Oriented aggregation is a nonclassical crystal growth mechanism resulting in new secondary nanoparticles composed of crystallographically aligned primary crystallites. These secondary crystals often have unique and symmetry-defying morphologies, can be twinned, and can contain stacking faults and other significant defects. A wide range of important materials, such as titanium dioxide, iron oxides, selenides and sulfides, and metal oxyhydroxides, are known to grow by oriented aggregation under certain conditions. Evidence for oriented aggregation also has been observed in natural materials. However questions remain about what conditions are the most importing in facilitating purposeful control over nanoparticle size, size distribution, and morphology. Kinetic models for oriented aggregation point to important variables such as ionic strength, pH, temperature, and choice of dispersing solvent as being the key or keys to gaining control of this natural phenomenon and moving it towards a tool to be used in designing novel nanomaterials. The main technique used in this research is transmission electron microscopy with temporal resolution to characterize the population of growing nanocrystals. Cryogenic transmission electron microscopy is employed to observe the various stages of crystal growth. With extensive image analysis, it is possible to determine the kinetics of growth and the effects of systematically changing these key growth conditions. Additional complimentary techniques are employed, such as dynamic light scattering as well as various methods of characterization, such as powder X-ray diffraction. As our fundamental understanding of oriented aggregation improves, novel and complex functional materials are expected to emerge.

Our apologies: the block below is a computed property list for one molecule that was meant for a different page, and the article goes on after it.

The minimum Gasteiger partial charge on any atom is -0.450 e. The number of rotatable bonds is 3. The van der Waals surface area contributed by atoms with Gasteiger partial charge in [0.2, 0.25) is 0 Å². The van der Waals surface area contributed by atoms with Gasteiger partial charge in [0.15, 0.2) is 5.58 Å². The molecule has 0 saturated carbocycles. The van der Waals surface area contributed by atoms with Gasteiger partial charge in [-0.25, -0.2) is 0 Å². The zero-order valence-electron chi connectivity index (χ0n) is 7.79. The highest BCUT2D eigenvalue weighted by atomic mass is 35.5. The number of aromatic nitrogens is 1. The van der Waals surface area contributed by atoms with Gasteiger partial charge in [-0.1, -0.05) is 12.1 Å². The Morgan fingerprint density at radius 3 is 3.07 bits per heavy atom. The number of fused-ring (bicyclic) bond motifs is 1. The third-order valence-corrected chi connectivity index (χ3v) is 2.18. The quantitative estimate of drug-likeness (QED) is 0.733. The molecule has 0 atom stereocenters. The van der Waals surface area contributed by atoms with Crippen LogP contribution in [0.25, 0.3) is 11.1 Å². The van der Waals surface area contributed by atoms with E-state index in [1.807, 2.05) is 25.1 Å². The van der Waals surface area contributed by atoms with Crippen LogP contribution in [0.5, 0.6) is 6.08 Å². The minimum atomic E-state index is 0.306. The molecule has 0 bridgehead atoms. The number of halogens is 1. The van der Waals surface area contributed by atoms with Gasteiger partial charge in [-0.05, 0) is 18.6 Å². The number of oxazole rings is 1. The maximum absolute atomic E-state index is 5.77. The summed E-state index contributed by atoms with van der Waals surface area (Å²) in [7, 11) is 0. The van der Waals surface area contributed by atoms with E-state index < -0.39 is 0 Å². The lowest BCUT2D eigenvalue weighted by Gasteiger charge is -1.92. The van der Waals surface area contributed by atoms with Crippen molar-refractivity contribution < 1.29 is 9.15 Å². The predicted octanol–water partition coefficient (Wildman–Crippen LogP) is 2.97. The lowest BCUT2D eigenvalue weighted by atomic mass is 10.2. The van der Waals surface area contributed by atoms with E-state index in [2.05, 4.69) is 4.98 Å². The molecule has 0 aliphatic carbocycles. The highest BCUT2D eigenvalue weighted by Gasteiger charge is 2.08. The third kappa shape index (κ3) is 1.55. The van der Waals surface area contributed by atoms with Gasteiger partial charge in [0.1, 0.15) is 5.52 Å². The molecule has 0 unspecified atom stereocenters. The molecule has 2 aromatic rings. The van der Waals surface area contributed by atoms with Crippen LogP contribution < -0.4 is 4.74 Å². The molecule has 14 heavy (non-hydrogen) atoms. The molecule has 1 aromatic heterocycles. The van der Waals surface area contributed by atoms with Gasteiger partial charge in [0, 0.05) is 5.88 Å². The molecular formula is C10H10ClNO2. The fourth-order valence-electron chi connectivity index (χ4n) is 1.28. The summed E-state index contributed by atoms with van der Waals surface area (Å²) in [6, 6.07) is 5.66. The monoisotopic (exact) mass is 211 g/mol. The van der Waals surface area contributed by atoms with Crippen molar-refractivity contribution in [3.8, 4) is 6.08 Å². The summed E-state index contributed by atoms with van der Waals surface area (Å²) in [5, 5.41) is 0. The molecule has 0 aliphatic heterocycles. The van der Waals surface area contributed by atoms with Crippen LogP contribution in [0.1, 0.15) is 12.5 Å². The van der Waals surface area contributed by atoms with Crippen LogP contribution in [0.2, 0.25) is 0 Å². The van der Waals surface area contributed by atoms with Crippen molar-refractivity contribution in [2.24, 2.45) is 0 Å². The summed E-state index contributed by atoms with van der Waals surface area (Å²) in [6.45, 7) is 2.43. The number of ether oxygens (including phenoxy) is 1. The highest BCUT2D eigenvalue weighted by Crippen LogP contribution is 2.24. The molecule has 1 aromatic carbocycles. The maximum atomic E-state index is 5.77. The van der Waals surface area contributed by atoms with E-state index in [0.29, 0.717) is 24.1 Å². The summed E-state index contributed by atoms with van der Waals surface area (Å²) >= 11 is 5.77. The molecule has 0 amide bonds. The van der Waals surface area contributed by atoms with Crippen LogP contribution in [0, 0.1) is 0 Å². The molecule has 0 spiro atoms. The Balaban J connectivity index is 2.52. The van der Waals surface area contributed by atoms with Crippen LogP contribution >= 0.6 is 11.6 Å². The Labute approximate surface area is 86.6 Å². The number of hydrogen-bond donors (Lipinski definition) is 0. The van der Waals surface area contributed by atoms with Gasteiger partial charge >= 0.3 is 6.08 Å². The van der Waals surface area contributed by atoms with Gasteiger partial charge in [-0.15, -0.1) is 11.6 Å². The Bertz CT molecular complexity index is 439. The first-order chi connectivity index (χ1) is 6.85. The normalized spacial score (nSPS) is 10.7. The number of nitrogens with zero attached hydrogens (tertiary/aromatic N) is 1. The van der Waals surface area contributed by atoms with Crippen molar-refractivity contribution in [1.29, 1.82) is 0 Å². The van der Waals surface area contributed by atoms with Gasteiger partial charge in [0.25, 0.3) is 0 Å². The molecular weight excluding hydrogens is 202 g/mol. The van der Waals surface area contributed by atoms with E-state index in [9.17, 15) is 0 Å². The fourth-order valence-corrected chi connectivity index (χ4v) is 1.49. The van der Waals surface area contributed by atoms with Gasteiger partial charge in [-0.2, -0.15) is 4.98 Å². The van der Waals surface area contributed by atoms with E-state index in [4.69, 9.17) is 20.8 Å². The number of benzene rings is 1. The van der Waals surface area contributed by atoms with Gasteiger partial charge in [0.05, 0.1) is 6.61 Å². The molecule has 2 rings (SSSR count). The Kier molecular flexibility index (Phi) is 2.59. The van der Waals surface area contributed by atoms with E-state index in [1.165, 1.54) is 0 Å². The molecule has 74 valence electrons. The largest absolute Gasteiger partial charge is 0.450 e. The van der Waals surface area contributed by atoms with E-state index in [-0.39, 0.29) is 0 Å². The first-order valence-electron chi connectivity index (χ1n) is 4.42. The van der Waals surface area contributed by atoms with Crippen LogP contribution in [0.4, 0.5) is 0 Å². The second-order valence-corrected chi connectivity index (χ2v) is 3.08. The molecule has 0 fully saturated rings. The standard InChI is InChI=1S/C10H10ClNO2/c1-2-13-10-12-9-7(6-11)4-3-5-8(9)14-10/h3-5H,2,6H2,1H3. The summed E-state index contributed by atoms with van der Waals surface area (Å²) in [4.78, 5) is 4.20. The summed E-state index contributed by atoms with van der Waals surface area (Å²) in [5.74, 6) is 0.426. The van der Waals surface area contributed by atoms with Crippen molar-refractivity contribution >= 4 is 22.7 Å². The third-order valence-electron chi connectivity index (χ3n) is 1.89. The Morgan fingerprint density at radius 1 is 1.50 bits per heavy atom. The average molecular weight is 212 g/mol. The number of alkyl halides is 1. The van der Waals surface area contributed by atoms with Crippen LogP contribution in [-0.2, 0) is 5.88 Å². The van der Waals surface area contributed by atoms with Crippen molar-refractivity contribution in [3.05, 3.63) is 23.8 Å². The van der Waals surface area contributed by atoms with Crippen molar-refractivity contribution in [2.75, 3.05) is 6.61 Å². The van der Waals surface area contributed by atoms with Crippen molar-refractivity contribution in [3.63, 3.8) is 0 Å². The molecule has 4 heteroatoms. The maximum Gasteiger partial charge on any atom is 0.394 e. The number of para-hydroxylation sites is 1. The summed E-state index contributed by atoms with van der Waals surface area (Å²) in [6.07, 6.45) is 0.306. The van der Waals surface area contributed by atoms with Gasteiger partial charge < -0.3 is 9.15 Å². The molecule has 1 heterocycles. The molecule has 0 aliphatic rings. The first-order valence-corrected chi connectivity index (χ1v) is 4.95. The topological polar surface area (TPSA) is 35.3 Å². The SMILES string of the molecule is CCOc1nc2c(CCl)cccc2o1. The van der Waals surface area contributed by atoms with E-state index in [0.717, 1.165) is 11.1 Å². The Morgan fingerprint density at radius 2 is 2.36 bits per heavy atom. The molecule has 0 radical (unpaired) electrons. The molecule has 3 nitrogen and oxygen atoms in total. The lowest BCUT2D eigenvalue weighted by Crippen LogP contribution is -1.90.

University of Minnesota Ph.D. dissertation. February 2013. Major: Chemistry. Advisor: R. Lee Penn. 1 computer file (PDF); xviii, 197 pages, appendices A-D.
Burrows, Nathan Dennis.
The study of oriented aggregation: a nonclassical nanocrystal growth mechanism.
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